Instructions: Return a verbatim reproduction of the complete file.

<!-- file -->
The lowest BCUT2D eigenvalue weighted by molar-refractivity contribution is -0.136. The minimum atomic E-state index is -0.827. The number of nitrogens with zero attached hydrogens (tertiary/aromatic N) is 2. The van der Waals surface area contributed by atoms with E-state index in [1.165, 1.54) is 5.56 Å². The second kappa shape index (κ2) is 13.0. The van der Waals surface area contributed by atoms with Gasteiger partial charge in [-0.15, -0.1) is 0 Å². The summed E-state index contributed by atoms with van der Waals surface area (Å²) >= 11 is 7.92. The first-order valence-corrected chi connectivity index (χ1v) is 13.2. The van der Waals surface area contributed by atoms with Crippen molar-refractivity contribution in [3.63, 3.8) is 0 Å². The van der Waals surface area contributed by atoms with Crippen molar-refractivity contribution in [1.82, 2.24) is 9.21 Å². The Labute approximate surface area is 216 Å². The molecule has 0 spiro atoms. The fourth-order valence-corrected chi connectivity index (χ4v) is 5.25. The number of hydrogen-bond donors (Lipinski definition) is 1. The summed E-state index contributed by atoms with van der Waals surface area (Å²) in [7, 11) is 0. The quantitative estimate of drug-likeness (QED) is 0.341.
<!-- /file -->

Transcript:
The lowest BCUT2D eigenvalue weighted by molar-refractivity contribution is -0.136. The minimum atomic E-state index is -0.827. The number of nitrogens with zero attached hydrogens (tertiary/aromatic N) is 2. The van der Waals surface area contributed by atoms with E-state index in [1.165, 1.54) is 5.56 Å². The second kappa shape index (κ2) is 13.0. The van der Waals surface area contributed by atoms with Gasteiger partial charge in [-0.15, -0.1) is 0 Å². The summed E-state index contributed by atoms with van der Waals surface area (Å²) >= 11 is 7.92. The first-order valence-corrected chi connectivity index (χ1v) is 13.2. The van der Waals surface area contributed by atoms with Crippen molar-refractivity contribution in [3.63, 3.8) is 0 Å². The van der Waals surface area contributed by atoms with Crippen molar-refractivity contribution in [1.82, 2.24) is 9.21 Å². The Labute approximate surface area is 216 Å². The molecule has 0 spiro atoms. The fourth-order valence-corrected chi connectivity index (χ4v) is 5.25. The number of hydrogen-bond donors (Lipinski definition) is 1. The summed E-state index contributed by atoms with van der Waals surface area (Å²) in [7, 11) is 0. The quantitative estimate of drug-likeness (QED) is 0.341.